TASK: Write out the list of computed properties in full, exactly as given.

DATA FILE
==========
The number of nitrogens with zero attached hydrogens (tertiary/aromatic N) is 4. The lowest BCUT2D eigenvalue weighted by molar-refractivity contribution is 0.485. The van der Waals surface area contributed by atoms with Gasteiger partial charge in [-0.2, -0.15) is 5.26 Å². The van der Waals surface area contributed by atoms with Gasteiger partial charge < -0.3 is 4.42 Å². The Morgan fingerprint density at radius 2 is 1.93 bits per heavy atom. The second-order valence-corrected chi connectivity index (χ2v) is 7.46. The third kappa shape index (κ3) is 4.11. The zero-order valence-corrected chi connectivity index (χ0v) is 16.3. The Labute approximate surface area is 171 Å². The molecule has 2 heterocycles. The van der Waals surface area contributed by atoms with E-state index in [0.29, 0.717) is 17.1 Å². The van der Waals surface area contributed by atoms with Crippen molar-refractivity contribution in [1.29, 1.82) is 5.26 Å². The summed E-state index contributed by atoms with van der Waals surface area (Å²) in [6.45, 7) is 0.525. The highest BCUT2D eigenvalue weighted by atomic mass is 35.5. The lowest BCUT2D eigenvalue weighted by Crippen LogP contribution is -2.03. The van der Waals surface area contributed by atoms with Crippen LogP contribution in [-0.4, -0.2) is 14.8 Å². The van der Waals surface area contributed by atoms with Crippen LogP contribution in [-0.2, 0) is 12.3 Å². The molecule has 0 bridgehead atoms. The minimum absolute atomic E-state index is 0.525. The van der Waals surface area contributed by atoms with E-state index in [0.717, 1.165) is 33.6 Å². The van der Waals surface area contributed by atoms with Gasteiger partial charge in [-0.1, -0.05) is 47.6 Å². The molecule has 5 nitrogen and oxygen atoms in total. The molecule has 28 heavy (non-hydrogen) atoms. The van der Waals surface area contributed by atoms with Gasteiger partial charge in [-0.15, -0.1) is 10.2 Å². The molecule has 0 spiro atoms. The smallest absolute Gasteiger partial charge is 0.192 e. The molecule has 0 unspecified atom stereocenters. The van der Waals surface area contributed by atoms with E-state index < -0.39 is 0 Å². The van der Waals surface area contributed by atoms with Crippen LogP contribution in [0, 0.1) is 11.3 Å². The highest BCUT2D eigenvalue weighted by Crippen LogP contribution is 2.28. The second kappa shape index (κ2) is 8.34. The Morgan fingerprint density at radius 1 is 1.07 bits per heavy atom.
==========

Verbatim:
The number of nitrogens with zero attached hydrogens (tertiary/aromatic N) is 4. The lowest BCUT2D eigenvalue weighted by molar-refractivity contribution is 0.485. The van der Waals surface area contributed by atoms with Gasteiger partial charge in [-0.2, -0.15) is 5.26 Å². The van der Waals surface area contributed by atoms with Gasteiger partial charge < -0.3 is 4.42 Å². The Morgan fingerprint density at radius 2 is 1.93 bits per heavy atom. The second-order valence-corrected chi connectivity index (χ2v) is 7.46. The third kappa shape index (κ3) is 4.11. The zero-order valence-corrected chi connectivity index (χ0v) is 16.3. The Labute approximate surface area is 171 Å². The molecule has 2 heterocycles. The van der Waals surface area contributed by atoms with E-state index in [0.29, 0.717) is 17.1 Å². The van der Waals surface area contributed by atoms with Crippen molar-refractivity contribution in [1.29, 1.82) is 5.26 Å². The summed E-state index contributed by atoms with van der Waals surface area (Å²) in [6.45, 7) is 0.525. The highest BCUT2D eigenvalue weighted by atomic mass is 35.5. The lowest BCUT2D eigenvalue weighted by Crippen LogP contribution is -2.03. The van der Waals surface area contributed by atoms with Crippen LogP contribution in [-0.4, -0.2) is 14.8 Å². The van der Waals surface area contributed by atoms with Crippen LogP contribution in [-0.2, 0) is 12.3 Å². The molecule has 0 bridgehead atoms. The minimum absolute atomic E-state index is 0.525. The van der Waals surface area contributed by atoms with E-state index in [0.717, 1.165) is 33.6 Å². The van der Waals surface area contributed by atoms with Gasteiger partial charge in [-0.1, -0.05) is 47.6 Å². The molecule has 5 nitrogen and oxygen atoms in total. The molecule has 28 heavy (non-hydrogen) atoms. The van der Waals surface area contributed by atoms with Gasteiger partial charge in [-0.15, -0.1) is 10.2 Å². The molecule has 0 spiro atoms. The smallest absolute Gasteiger partial charge is 0.192 e. The molecule has 0 unspecified atom stereocenters. The van der Waals surface area contributed by atoms with E-state index < -0.39 is 0 Å². The van der Waals surface area contributed by atoms with Crippen LogP contribution in [0, 0.1) is 11.3 Å². The highest BCUT2D eigenvalue weighted by Crippen LogP contribution is 2.28. The second kappa shape index (κ2) is 8.34. The Morgan fingerprint density at radius 1 is 1.07 bits per heavy atom.